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Asia: Markets mixed after US rally, Brexit back to haunt pound
[HONG KONG] Asian markets were mixed on Friday as another rally on Wall Street and data indicating a strong US economy were offset by the increasingly tense trade and technology stand-off between China and the United States.
The long-running Brexit saga also moved back into view, with the pound sinking to three-month lows on renewed concerns Britain will leave the EU with no deal as Prime Minister Theresa May tries to push her divorce deal through again.
New York's three main indexes rose for a third successive day on the back of better-than-expected housing construction data and a dip in US jobless claims, while solid earnings from Walmart and tech firms Cisco Systems and Nvidia reinforced optimism.
The figures provided a much-needed boost to sentiment after almost two weeks of extreme volatility sparked by Donald Trump's threat, and subsequent implementation, of higher tariffs on Chinese imports.
The move threw a spanner in the works for high-level talks between the superpowers that had seemed to be close to conclusion and led to a retaliation in kind from Beijing, fanning fears of an extended and painful trade war between the economic titans.
The row took a further twist Wednesday when Mr Trump barred Chinese telecoms firms - effectively taking aim at giant Huawei - from the US market and added it to a blacklist restricting US sales to the firm.
China hit out at the move and warned against further harming trade ties.
But in light of the Wall Street rally, Oanda senior market analyst Jeffrey Halley said investors seem "to have temporarily given up trying to predict the fluid situation that is US-China trade relations and concentrate on the here and now".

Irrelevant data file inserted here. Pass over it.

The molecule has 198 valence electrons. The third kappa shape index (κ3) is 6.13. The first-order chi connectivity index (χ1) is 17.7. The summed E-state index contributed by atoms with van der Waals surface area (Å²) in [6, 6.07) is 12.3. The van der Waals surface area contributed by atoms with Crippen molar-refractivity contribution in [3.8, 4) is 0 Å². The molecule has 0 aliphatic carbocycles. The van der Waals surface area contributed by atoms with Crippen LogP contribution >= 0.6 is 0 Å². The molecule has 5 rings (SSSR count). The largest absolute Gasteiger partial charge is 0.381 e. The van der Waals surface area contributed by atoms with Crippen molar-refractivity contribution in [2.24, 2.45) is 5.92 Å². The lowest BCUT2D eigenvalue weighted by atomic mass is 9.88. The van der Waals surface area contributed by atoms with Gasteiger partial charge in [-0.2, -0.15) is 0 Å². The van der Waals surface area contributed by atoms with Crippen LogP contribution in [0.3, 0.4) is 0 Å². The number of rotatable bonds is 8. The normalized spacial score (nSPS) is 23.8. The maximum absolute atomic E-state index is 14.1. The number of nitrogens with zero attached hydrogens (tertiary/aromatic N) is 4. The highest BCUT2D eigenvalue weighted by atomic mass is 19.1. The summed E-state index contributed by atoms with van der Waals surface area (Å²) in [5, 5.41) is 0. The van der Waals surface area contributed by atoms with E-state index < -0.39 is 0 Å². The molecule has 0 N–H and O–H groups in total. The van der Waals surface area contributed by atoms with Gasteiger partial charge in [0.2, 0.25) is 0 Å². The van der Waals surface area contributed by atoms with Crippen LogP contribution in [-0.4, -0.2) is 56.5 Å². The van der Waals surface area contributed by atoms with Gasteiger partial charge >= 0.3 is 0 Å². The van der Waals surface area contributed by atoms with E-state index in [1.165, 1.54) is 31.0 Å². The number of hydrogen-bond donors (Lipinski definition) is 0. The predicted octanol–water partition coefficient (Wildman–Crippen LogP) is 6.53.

"The here and now on Wall Street was strong US housing starts and sparkling results from heavyweights Walmart, Nvidia and Cisco Systems, suggesting yet again that despite the international noise, the US economy is still moving full steam ahead."
However, Rodrigo Catril at National Australia Bank said it was "hard to get too excited as the news flows on the trade front points to an escalation rather than an ease in tensions".
He pointed out that observers were suggesting the drive against Chinese telecoms companies "effectively means the president has taken the 'nuclear option' and it has now moved towards a 'fully fledged' tech war with China".
In early trade Hong Kong was down 0.4 per cent and Shanghai shed 0.9 per cent while Singapore dropped 0.5 per cent.
However, Tokyo went into the break 1.6 per cent higher, while Sydney rose one per cent, Seoul put on 0.4 per cent and Taipei added 0.2 per cent. Manila soared more than one per cent, while Wellington and Jakarta were also up.
On currency markets, the ongoing uncertainty among investors was reflected in a drop in high-yielding, riskier units, with the Chinese yuan weakening further to sit at lows not seen since November.
The pound was also feeling the pressure after Mrs May said she would set out her timetable for leaving office after her Brexit deal with the EU, which has already been rejected by parliament three times, goes to MPs early next month.
The premier has already said she will leave once she has delivered Brexit but with pressure building on her some observers suggest she could step down if the vote, as expected, fails again.
Investors sold sterling on worries that her likely defeat could lead to a hardline Brexiter taking her post and pushing for a hard exit, which most commentators warn would hammer the country's economy.
In a sign of things to come, arch-Brexiter Boris Johnson has said he will run for the PM's job once it is vacated.
"The chances of a feasible Brexit solution being achieved seem to be falling by the day, much like the government's chance of re-election - any light at the end of the tunnel being a train coming the other way," said Mr Halley.